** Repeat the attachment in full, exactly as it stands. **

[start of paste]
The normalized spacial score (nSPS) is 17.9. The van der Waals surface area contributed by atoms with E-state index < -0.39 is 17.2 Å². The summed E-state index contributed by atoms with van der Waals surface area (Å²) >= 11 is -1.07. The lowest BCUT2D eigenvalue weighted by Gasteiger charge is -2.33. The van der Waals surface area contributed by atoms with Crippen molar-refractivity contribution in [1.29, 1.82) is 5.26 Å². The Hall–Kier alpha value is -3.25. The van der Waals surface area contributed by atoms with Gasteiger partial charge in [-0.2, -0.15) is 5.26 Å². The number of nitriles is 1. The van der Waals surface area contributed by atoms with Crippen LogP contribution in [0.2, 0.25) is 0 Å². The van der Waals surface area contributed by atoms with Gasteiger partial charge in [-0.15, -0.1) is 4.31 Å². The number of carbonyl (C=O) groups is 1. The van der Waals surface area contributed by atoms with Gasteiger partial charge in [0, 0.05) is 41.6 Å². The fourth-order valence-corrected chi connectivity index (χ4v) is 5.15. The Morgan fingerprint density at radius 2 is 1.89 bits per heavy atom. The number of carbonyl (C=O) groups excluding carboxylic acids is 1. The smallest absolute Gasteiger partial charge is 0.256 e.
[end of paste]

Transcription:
The normalized spacial score (nSPS) is 17.9. The van der Waals surface area contributed by atoms with E-state index < -0.39 is 17.2 Å². The summed E-state index contributed by atoms with van der Waals surface area (Å²) >= 11 is -1.07. The lowest BCUT2D eigenvalue weighted by Gasteiger charge is -2.33. The van der Waals surface area contributed by atoms with Crippen molar-refractivity contribution in [1.29, 1.82) is 5.26 Å². The Hall–Kier alpha value is -3.25. The van der Waals surface area contributed by atoms with Gasteiger partial charge in [-0.2, -0.15) is 5.26 Å². The number of nitriles is 1. The van der Waals surface area contributed by atoms with Crippen LogP contribution in [0.2, 0.25) is 0 Å². The van der Waals surface area contributed by atoms with Gasteiger partial charge in [-0.15, -0.1) is 4.31 Å². The number of carbonyl (C=O) groups is 1. The van der Waals surface area contributed by atoms with Gasteiger partial charge in [0, 0.05) is 41.6 Å². The fourth-order valence-corrected chi connectivity index (χ4v) is 5.15. The Morgan fingerprint density at radius 2 is 1.89 bits per heavy atom. The number of carbonyl (C=O) groups excluding carboxylic acids is 1. The smallest absolute Gasteiger partial charge is 0.256 e.